For major and minor elements, analyses were performed with a Spectro (SPECTRO Analytical Instruments GmbH, Kleve, Germany) Genesis ICP-OES simultaneous spectrometer with axial plasma observation. Instrumental parameters were as follows: RF generator, 40 MHz; RF, 1300 W; plasma power, 1400 W; plasma gas outlet, 12 L/min; auxiliary gas flow rate, 0.80 L/min; nebuliser flow rate, 0.85 L/min; pump speed, 2.0 mL/min. The following elements were determined: Na (589.592 nm), K (766.491 nm), Mg (279.553 nm), Ca (317.933 nm), B (249.773 nm), P (213.618 nm), Si (251.612 nm), Al (396.152 nm) and S (180.731 nm). A multi-element standard solution was prepared starting from Inorganic Ventures (Christiansburg, VA, USA) CCS-4 and CCS-5 multi-element standards containing 100 mg/L for each element; the solution was diluted in order to obtain 10, 5, 1, 0.5, and 0.1 mg/L solutions in 1% nitric acid solution. The limits of detection (LOD) and the limits of quantification (LOQ), calculated respectively as 3 and 10 times the standard deviation of blank measurements [16], are shown in Table 2.

2.5. ICP-MS Analysis

For most trace- and ultra-trace elements, analyses were performed with a Thermo Fisher Scientific (Waltham, MA, USA) XSeries 2 model Inductively Coupled Plasma Mass Spectrometer. The instrument is equipped with a quartz torch with silver PlasmaScreen device, a quadrupole mass analyser, a lens ion optics based upon a hexapole design with a chicane ion deflector and a simultaneous detector with real-time multichannel analyser electronics, operating either in analogue signal mode or in pulse counting mode. The inlet system included an ESI PC3 Peltier Chiller (Elemental Scientific, Omaha, NE, USA) set at +2 °C, incorporating a PFA micro-flow concentric nebuliser and a cyclonic spray chamber. Instrument and accessories are PC controlled by PlasmaLab v. 2.6.2.337 software provided by Thermo Fisher Scientific. Instrument parameters can be found in Aceto et al., 2019 [14].
Measurements were carried out mostly in standard mode. For some analytes the CCT-KED (Cell Collision Technology-Kinetic Energy Discriminator) mode was used to eliminate polyatomic interferences: to do this, an H2/He 8/92% gas mixture was introduced before the quadrupole mass analyser at a flow of 5.00 mL/min. Parameters were as follows: dual mode detection with peak jumping; dwell time 10 ms (standard mode) or 25 ms (CCT-KED mode); 25 sweeps; 3 replicates for a total acquisition time of 60 s.; isotopes used: 7Li, 45Sc, 49Ti, 51V, 52Cr, 55Mn, 56Fe, 59Co, 60Ni, 63Cu, 64Zn, 75As, 77Se, 79Br, 85Rb, 88Sr, 89Y, 90Zr, 93Nb, 97Mo, 108Pd, 111Cd, 120Sn, 121Sb, 127I, 133Cs, 137Ba, 139La, 140Ce, 141Pr, 144Nd, 147Sm, 153Eu, 158Gd, 159Tb, 163Dy, 165Ho, 167Er, 169Tm, 174Yb, 175Lu, 197Au, 199Hg, 205Tl, 208Pb, 209Bi, 232Th and 238U. Among these, V, Cr, Mn, Fe, Co, Ni, Cu, Zn, As, and Bi isotopes were determined in CCT-KED mode. Interferences were evaluated as follows: CeO+/Ce+ < 2% and Ba2+/Ba+ < 3%. A stability and performance test was performed before each analysis session by monitoring 7Li, 59Co, 115In and 238U masses and the 59Co/51ClO ratio > 15 for CCT-KED mode. Background signals were monitored at 5 and 220 m/z to perform a sensitivity test on the above-reported analyte masses. The limits of detection (LOD) and the limits of quantification (LOQ), calculated respectively as 3 and 10 times the standard deviation of blank measurements [16], are shown in Table 2.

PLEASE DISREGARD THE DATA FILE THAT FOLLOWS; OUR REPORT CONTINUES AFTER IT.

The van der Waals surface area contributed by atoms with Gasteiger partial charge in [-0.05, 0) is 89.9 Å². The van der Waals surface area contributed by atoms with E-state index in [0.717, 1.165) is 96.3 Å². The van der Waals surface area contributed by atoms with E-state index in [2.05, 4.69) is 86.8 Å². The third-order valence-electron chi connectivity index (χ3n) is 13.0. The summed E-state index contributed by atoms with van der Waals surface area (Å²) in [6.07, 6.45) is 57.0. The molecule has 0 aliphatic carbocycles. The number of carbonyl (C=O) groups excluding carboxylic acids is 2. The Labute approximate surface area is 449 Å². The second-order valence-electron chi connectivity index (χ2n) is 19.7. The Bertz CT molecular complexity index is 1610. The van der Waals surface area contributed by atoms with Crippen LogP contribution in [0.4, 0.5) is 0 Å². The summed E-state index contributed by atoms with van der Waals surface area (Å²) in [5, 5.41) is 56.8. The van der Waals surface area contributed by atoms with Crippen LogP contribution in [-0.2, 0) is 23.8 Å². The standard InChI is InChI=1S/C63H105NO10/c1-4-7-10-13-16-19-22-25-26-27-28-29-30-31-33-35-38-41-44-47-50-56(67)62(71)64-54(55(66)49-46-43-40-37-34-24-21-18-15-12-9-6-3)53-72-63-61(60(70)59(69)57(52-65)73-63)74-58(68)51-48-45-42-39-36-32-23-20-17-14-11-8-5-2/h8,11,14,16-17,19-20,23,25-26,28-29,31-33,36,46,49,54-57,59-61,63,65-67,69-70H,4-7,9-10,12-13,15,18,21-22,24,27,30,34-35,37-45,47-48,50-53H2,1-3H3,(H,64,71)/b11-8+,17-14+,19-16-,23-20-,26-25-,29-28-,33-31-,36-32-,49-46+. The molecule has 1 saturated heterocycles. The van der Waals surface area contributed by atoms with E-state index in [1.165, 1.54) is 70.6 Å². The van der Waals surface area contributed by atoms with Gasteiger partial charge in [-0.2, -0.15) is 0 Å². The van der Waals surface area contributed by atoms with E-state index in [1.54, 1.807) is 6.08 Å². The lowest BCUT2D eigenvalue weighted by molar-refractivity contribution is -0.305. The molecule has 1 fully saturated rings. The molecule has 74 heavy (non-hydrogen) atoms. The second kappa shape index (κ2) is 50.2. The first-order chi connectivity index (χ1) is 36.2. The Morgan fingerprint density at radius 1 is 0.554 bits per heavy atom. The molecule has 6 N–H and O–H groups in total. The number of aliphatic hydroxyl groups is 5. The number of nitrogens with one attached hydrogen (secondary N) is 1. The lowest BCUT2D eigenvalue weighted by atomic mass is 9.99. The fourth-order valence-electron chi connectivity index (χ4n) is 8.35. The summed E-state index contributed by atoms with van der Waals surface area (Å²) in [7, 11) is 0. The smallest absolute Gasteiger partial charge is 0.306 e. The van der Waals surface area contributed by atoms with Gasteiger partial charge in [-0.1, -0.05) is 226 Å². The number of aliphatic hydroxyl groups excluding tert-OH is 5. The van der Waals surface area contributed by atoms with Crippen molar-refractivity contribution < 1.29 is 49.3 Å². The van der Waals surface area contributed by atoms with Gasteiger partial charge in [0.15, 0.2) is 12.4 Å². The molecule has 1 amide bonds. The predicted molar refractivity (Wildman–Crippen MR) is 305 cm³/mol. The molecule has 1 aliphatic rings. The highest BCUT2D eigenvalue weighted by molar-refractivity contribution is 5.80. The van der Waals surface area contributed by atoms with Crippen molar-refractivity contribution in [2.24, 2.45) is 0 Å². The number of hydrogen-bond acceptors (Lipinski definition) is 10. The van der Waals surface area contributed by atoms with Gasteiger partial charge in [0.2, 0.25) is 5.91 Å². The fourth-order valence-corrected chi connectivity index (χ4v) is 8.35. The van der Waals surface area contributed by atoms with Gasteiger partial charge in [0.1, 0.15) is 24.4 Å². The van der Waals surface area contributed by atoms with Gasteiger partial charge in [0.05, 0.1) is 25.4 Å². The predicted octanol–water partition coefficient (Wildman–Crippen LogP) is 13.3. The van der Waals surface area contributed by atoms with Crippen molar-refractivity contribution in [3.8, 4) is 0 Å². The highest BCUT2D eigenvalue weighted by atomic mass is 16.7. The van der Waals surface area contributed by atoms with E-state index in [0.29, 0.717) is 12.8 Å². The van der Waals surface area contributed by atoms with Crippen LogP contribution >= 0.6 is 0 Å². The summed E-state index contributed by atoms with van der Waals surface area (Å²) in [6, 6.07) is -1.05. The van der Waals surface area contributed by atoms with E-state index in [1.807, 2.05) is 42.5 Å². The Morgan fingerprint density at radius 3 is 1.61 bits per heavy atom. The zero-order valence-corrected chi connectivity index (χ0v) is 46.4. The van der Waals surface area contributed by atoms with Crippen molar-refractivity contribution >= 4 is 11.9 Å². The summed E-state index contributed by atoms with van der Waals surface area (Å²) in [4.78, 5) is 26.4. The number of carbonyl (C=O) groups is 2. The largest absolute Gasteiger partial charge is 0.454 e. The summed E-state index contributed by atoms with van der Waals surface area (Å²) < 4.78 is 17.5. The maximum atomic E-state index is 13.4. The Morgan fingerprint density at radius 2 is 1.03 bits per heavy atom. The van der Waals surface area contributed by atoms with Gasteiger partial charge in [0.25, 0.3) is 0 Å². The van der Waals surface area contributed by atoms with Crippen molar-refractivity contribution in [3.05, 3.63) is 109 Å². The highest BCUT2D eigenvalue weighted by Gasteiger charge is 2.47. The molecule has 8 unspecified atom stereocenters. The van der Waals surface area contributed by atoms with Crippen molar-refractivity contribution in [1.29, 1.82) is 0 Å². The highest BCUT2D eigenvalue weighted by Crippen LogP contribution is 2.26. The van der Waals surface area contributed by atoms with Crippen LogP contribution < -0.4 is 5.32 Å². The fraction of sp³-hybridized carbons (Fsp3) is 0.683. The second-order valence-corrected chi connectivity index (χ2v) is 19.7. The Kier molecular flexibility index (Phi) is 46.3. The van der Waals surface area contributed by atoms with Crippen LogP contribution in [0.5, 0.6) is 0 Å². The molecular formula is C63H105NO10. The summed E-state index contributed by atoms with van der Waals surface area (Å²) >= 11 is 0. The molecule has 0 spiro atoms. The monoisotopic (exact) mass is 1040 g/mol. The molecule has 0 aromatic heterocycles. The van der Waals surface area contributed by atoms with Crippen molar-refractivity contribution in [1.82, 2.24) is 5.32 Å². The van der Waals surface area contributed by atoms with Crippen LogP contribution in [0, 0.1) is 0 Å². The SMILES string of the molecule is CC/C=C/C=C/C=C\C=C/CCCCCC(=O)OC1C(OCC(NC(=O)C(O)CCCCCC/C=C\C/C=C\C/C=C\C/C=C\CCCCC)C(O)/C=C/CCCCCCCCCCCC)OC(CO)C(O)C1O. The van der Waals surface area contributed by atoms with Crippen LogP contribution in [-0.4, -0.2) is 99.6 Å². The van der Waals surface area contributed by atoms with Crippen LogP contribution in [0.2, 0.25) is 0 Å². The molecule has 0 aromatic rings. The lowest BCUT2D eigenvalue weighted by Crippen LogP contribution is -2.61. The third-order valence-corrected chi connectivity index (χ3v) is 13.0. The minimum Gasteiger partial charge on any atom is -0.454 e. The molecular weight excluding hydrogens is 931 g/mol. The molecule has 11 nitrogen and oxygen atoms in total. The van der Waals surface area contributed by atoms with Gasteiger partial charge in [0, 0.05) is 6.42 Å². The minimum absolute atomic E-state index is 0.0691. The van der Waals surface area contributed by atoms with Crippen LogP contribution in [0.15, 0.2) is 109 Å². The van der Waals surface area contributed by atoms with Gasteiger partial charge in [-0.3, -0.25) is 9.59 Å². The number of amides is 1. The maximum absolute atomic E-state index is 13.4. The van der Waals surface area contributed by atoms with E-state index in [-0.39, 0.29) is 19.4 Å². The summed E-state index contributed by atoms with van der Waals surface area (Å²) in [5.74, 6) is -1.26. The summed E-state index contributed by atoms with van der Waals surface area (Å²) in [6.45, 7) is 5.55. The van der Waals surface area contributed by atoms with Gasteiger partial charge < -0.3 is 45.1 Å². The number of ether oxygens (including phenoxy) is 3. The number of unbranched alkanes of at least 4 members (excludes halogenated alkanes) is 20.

A multi-element standard solution was prepared starting from Inorganic Ventures (Christiansburg, VA, USA) CCS-1, CCS-2, CCS-4, CCS-5 and CCS-6 multi-element standards containing 100 mg/L for each element; this solution was diluted in order to obtain 10, 5, 1, 0.5 and 0.1 µg/L solutions in 1% nitric acid solution. Isotopes responses were corrected by dedicated internal standards using 115In at 10 μg/L. We used a single element as internal standard because the main aim of this work was to discriminate among wine designations rather than doing measurements with the highest possible accuracy. In addition, a single element standard solution was safer than a multiple elements standard solution from the point of view of possible contamination.

2.6. Analysis of Certified Samples

To check performance and recovery of the proposed sample treatment for soil, SRM 2586 (Trace Elements in Soil Containing Lead from Paint) certified material from NIST was analysed according to the described treatment. The results, detailed in Table 3, showed good agreement between the certified and observed concentration values.
It was not possible, however, to have a certified sample for wine.

2.7. Data Analysis